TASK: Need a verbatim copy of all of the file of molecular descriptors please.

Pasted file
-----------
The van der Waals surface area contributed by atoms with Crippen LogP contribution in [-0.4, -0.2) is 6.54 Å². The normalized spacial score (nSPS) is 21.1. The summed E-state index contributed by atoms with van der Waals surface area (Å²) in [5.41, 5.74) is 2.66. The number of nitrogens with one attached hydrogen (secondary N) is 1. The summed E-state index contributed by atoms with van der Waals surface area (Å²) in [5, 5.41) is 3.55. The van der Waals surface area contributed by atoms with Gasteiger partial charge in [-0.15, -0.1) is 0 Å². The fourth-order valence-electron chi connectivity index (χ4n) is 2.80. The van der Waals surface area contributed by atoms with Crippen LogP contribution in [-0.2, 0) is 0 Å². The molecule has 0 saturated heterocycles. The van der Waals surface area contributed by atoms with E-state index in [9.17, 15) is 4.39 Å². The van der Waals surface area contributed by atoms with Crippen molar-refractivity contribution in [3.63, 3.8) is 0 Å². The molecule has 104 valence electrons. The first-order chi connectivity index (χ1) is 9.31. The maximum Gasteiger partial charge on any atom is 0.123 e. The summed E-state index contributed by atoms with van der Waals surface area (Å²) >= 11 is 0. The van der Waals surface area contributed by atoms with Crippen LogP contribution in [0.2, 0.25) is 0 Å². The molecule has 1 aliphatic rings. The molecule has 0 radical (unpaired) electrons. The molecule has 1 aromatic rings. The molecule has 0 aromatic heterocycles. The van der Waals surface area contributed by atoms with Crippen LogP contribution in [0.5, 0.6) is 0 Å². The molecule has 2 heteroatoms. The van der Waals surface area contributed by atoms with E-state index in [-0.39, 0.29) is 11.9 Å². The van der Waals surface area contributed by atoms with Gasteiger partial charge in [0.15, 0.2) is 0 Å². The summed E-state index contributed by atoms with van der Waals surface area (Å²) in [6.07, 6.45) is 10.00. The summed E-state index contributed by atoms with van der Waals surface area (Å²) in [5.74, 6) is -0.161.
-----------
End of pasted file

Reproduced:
The van der Waals surface area contributed by atoms with Crippen LogP contribution in [-0.4, -0.2) is 6.54 Å². The normalized spacial score (nSPS) is 21.1. The summed E-state index contributed by atoms with van der Waals surface area (Å²) in [5.41, 5.74) is 2.66. The number of nitrogens with one attached hydrogen (secondary N) is 1. The summed E-state index contributed by atoms with van der Waals surface area (Å²) in [5, 5.41) is 3.55. The van der Waals surface area contributed by atoms with Gasteiger partial charge in [-0.15, -0.1) is 0 Å². The fourth-order valence-electron chi connectivity index (χ4n) is 2.80. The van der Waals surface area contributed by atoms with Crippen LogP contribution in [-0.2, 0) is 0 Å². The molecule has 0 saturated heterocycles. The van der Waals surface area contributed by atoms with E-state index in [9.17, 15) is 4.39 Å². The van der Waals surface area contributed by atoms with Crippen molar-refractivity contribution in [3.63, 3.8) is 0 Å². The molecule has 104 valence electrons. The first-order chi connectivity index (χ1) is 9.31. The maximum Gasteiger partial charge on any atom is 0.123 e. The summed E-state index contributed by atoms with van der Waals surface area (Å²) >= 11 is 0. The van der Waals surface area contributed by atoms with Crippen LogP contribution in [0.2, 0.25) is 0 Å². The molecule has 1 aliphatic rings. The molecule has 0 radical (unpaired) electrons. The molecule has 1 aromatic rings. The molecule has 0 aromatic heterocycles. The van der Waals surface area contributed by atoms with Crippen LogP contribution in [0.5, 0.6) is 0 Å². The molecule has 2 heteroatoms. The van der Waals surface area contributed by atoms with E-state index in [-0.39, 0.29) is 11.9 Å². The van der Waals surface area contributed by atoms with Gasteiger partial charge in [0.15, 0.2) is 0 Å². The summed E-state index contributed by atoms with van der Waals surface area (Å²) in [6.07, 6.45) is 10.00. The summed E-state index contributed by atoms with van der Waals surface area (Å²) in [5.74, 6) is -0.161.